• "When written in Chinese the word 'crisis' is
composed of two characters. One represents
danger, and the other represents
The science of biological classification, by
grouping organisms with similar characteristics.
Three Interrelated Parts of
Arrangement into groups
Assignment of Names
• Classification answers questions of the sort:
How is this fungus related to other fungi?
• Identification addresses the more immediate
question: What's the name of the
specimen in front of me?
Three Major Domains
• The three-domain system is a biological
classification introduced by Carl Woese in
1990 that divides cellular life forms into
archaea, bacteria, and eukaryote domains.
• In particular, it emphasizes the separation of
prokaryotes into two groups, originally
called Eubacteria (now Bacteria) and
Archaebacteria (now Archaea).
• Woese argued that, on the basis of
differences in 16S rRNA genes, these two
groups and the eukaryotes each arose
separately from an ancestor with poorly
developed genetic machinery, often called a
progenote. To reflect these primary lines of
descent, he treated each as a domain,
divided into several different kingdoms.
• Prokaryotic, no nuclear membrane, distinct
biochemistry and RNA markers from eubacteria,
possess unique ancient evolutionary history for
which they are considered some of the oldest
species of organisms on Earth; traditionally
classified as archaebacteria; often characterized
by living in extreme environment.
• Kingdom Archaebacteria
• Methanogens – metabolize hydrogen and carbon
• Prokaryotic, no nuclear membrane,
traditionally classified as bacteria, contain
most known pathogenic prokaryotic
organisms, studied far more extensively
• Kingdom Eubacteria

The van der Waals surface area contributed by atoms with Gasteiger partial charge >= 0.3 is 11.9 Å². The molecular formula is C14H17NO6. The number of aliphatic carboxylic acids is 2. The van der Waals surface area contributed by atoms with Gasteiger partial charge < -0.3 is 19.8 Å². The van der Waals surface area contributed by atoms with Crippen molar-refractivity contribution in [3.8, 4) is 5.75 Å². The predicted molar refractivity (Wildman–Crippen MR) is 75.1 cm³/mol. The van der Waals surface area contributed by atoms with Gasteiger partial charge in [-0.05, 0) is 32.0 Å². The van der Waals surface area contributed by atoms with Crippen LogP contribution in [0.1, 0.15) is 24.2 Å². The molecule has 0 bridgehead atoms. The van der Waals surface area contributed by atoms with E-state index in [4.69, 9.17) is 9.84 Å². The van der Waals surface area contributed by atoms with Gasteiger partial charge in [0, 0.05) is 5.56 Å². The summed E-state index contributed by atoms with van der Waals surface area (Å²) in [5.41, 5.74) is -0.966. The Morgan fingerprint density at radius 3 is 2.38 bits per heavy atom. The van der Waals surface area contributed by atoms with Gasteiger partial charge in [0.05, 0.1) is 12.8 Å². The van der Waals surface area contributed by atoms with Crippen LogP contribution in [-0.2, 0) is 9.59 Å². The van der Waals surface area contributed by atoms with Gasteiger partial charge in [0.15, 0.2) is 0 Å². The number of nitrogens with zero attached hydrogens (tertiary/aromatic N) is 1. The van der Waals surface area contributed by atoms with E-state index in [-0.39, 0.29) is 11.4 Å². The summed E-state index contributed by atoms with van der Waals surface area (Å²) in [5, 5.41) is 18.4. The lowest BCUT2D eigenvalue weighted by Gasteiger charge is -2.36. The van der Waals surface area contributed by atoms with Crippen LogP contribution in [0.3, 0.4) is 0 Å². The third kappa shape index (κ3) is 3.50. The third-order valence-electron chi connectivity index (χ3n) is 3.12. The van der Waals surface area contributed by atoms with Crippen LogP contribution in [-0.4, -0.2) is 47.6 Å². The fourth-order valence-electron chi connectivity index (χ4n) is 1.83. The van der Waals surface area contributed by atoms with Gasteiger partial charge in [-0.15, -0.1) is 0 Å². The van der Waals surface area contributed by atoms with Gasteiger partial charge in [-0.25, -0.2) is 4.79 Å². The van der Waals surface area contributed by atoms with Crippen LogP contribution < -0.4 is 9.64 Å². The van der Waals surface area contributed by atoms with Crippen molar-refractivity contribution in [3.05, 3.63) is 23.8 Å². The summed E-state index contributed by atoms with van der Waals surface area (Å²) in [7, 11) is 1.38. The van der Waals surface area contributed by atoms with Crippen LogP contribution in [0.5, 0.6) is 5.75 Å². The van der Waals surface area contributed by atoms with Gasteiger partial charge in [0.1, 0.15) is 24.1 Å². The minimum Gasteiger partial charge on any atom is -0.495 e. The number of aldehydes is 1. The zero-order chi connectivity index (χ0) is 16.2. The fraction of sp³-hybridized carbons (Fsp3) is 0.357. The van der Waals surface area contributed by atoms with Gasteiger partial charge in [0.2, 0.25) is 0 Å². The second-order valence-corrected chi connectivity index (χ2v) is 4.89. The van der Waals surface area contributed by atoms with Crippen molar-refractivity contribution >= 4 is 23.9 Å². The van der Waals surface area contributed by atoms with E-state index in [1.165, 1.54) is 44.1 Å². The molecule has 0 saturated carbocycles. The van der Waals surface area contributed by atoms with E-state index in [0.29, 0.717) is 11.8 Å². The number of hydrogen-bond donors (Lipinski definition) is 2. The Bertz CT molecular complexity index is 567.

• Cyanobacteria – photosynthesizing bacteria
• Eukaryotes, nuclear membrane present.
• Kingdom Protista or protists
Kingdom Fungi or fungi
Kingdom Plantae or plants
Kingdom Animalia or animals
(Proposed by Aristotle)
Problem with Aristotle’s
If it was green, it was a
plant regardless of other
Five Kingdom System
Six Kingdom System
Three Domain System
(Difference in rRNA and Cell Wall in Procaryotic Organisms)
• Domain Eukaryae
All Eukaryotic Organisms
• Domain Bacteria
True Bacteria and Cyanobacteria
• Domain Archaea
Ancient “Extreme” Bacteria
Modern Taxonomic Hierarchy
• Kingdom Through Species
• Binomial Nomenclature
• Bacillus subtilis
3. Common/Descriptive Names
• Genetic Similarity and Evolutionary Relatedness
Reflects Genetic Similarity and Evolutionary Relatedness
• Based on Observable Characteristics.
Species verses Strain
A specific or defined type of organism
capable of producing young that can
Variation within a species.
• descended from a single organism
• different isolates may be same species but are different strains;
often have slight differences
Bergey’s Manual of Systematic
•First edition published in 1923, now in 9th edition.
•Uses both morphological and Physiological
•Very practical system. Use successive "key"
features to narrow down identification
•Ex. Gram + or -? Then shape? Then motile or
not? etc. Eventually only a few organisms match
the process of elimination.
•Second edition now being published, a major reorganization
•Primary emphasis is phylogenetic, not phenetic
•Example: pathogens are not grouped together, instead they are
scattered in different areas
•Five volumes have instructive titles:
The Archaea, and the Deeply Branching and
The Low G + C Gram-positive Bacteria
The High G + C Gram-positive Bacteria
The Planctomyces, Spirochaetes, Fibrobacters,
Bacterioidetes, and Fusobacteria
American Type Culture